Thursday, October 19, 2017

Your Turn: Edgy Vs. Squeaky Clean Fiction

Lately, I have been reading a lot about where to draw lines in Christian fiction. Should Christian fiction deal with controversial topics? Can characters use offensive language? Most importantly, how do we, as authors, portray Christ's message and still engage with the world around us?

In Zachary Totah's article "On Behalf of Young Christian Readers Who Don't Want Clean, Unrealistic Stories," posted on the August 8, 2017 edition of Speculative Faith, he says,
"Don’t give us stories filled with characters peering down from their ivory towers, removed from the struggle and mess and brokenness of living in a fallen world.

Rather, give us stories with real, raw, vulnerable people. Who deal with hard situations. Who live in realities where life beats them down and doesn’t always work out as planned. Stories that aren’t afraid to use fantastical elements."

Totah continues,

"And that’s exactly where stories by Christians enter the picture. If they can stop the obsession with making sure nothing offensive, scandalous, or challenging gets within 100 feet of the storyline, they can offer hope.

They don’t live in a timid, perfect world that can’t emphasize the brilliant light of Truth because it refuses to acknowledge the darkness plaguing the world and the characters themselves. They live in stories where rough things happen. Where characters make big mistakes and there isn’t always a clear right answer."

So, what do you think? Is there a place for edgy fiction dealing with tough topics that uses realistic language (read: swearing) in Christian books? Or do you think Christian authors should steer clear of controversy and language? Let us know both what your opinion is and why you hold it.





  1. This is a difficult topic, to be sure. I think it's okay for Christian fiction to use some swearing- in dialogue and in characters' thoughts. After all, Christians hear that type of language out in the real world. Unpleasant as the words may be, people say them, and if a character is the type to swear, having them actually swear is the most honest thing to do.

    That said, I don't choose to use profanity when talking, and I don't like it when others do. So I wouldn't want to read a book with constant, casual swearing. I think authors should use profanity only when it truly feels like the only thing a character would say in that situation- which will happen sometimes with some characters.

    Because I write high fantasy, sometimes I can get around this issue by having characters "swear" in their own (made-up) language. That way what they're saying is just a random combination of sounds without an offensive meaning. But for most authors this is not an option.

    As far as other "edgy" content, I think the real issue is how it is treated, rather than whether it's featured in the story. Fiction should reflect real life, and real life is filled with complicated, messy issues that people don't always like to talk about. However, I think fiction written from a Christian point of view will never glorify sin or portray it in a positive light. And I'm against graphically detailed descriptions, which I don't think are ever necessary. That being said, I don't think any issue mentioned in the Bible (pretty much every issue ever) is off-limits for Christian writers to explore, provided they do it through a Biblical lens.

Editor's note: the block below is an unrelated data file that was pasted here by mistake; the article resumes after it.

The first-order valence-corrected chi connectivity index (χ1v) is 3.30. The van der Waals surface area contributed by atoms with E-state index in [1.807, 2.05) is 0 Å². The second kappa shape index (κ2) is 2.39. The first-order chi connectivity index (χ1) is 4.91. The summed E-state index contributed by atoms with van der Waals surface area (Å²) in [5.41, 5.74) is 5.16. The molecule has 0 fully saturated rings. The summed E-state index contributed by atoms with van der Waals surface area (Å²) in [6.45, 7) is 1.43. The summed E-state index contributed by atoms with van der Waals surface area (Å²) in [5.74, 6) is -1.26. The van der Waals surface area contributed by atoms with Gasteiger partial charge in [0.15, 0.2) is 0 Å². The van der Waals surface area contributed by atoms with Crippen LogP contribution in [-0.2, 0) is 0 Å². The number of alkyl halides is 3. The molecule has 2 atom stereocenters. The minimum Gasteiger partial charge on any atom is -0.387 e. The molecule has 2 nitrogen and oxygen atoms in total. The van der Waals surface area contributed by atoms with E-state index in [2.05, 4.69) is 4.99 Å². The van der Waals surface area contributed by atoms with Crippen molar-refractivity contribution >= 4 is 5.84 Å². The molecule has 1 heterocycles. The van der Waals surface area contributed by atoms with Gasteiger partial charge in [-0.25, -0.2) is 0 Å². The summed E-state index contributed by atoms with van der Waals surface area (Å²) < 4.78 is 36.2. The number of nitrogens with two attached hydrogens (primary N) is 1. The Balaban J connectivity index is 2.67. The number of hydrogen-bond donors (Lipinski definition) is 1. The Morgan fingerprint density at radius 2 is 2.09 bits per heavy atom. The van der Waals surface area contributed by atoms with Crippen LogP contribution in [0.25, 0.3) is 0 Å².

However, all of this is just my opinion. I'm certainly not infallible, so I could be mistaken on this issue. Also, there's a difference between what I think is acceptable for someone to write and what is acceptable for me, personally, to read. I don't know that I would read fiction dealing with certain "edgy" issues, just because I, like everyone, have my own struggles, sensitivities, and personal convictions.

    I'm very curious to hear what other people think on this topic!


  2. Great question, Erin! This is such a tough issue because Christians view it so differently! Make a book too squeaky clean and it's a turn-off to Christians who have struggled with real hardship and temptation in their lives, but make it too edgy and a whole segment of the Christian audience won't even touch it. I agree with Brenna that it's all about how it's done. I don't like violence, profanity, or other "edgier" content purely for the sake of being edgy or for unnecessary shock value. But when it's handled with sensitivity and adds depth, authenticity, and an opportunity for more meaningful themes of hope and redemption in the story, then I'm all for it.

  3. Thanks, Laurie and Brenna for starting out this conversation. I like your last line, Laurie, "when it's handled with sensitivity and adds depth, authenticity, and an opportunity for more meaningful themes of hope and redemption in the story, then I'm all for it." And Brenna, I agree that there are some issues I choose not to read about, simply because of "my own struggles, sensitivities and convictions," as well. I do value authenticity and redemption, so I would love to see more fiction that reflects the power of God in real life situations.

  4. I personally try to keep my writing clean, mostly because I don't use swearing in my daily conversation. Up to this point, I haven't felt the need to have my characters swear either (& contrary to popular belief, not all teens swear). Also writing fantasy allows me to make my own swear words. ;-)
    Another facet of this issue doesn't lie with readers or writers --it lies with the publishers. There are plenty of traditional publishers that won't touch a manuscript with swearing in it. They don't want to offend their more conservative readers, even if it's how that character would speak. It'll be up to the indie authors to pave the way.

  5. Thanks! I have a hard time finding mainstream YA fiction these days without swearing, but I like the more creative approaches. :-)


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